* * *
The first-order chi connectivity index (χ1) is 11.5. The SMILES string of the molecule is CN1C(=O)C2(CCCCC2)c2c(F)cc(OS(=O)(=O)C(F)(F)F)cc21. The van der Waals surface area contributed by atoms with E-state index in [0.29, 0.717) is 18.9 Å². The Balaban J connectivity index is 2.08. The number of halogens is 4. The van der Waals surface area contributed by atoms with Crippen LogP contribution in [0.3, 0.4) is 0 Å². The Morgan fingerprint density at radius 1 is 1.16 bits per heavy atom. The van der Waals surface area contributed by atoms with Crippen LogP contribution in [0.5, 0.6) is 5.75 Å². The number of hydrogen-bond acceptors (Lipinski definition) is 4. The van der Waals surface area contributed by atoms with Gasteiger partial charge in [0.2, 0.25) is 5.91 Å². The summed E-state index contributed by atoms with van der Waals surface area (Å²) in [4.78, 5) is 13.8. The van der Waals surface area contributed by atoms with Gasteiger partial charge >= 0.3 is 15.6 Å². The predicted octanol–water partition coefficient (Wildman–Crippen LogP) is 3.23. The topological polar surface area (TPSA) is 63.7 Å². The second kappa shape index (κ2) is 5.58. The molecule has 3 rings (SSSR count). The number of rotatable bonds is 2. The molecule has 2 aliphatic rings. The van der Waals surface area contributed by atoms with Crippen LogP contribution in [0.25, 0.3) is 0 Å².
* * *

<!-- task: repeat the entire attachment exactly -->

The first-order chi connectivity index (χ1) is 11.5. The SMILES string of the molecule is CN1C(=O)C2(CCCCC2)c2c(F)cc(OS(=O)(=O)C(F)(F)F)cc21. The van der Waals surface area contributed by atoms with E-state index in [0.29, 0.717) is 18.9 Å². The Balaban J connectivity index is 2.08. The number of halogens is 4. The van der Waals surface area contributed by atoms with Crippen LogP contribution in [0.3, 0.4) is 0 Å². The Morgan fingerprint density at radius 1 is 1.16 bits per heavy atom. The van der Waals surface area contributed by atoms with Crippen LogP contribution in [0.5, 0.6) is 5.75 Å². The number of hydrogen-bond acceptors (Lipinski definition) is 4. The van der Waals surface area contributed by atoms with Gasteiger partial charge in [0.2, 0.25) is 5.91 Å². The summed E-state index contributed by atoms with van der Waals surface area (Å²) in [4.78, 5) is 13.8. The van der Waals surface area contributed by atoms with Gasteiger partial charge >= 0.3 is 15.6 Å². The predicted octanol–water partition coefficient (Wildman–Crippen LogP) is 3.23. The topological polar surface area (TPSA) is 63.7 Å². The second kappa shape index (κ2) is 5.58. The molecule has 3 rings (SSSR count). The number of rotatable bonds is 2. The molecule has 2 aliphatic rings. The van der Waals surface area contributed by atoms with Crippen LogP contribution in [0.25, 0.3) is 0 Å².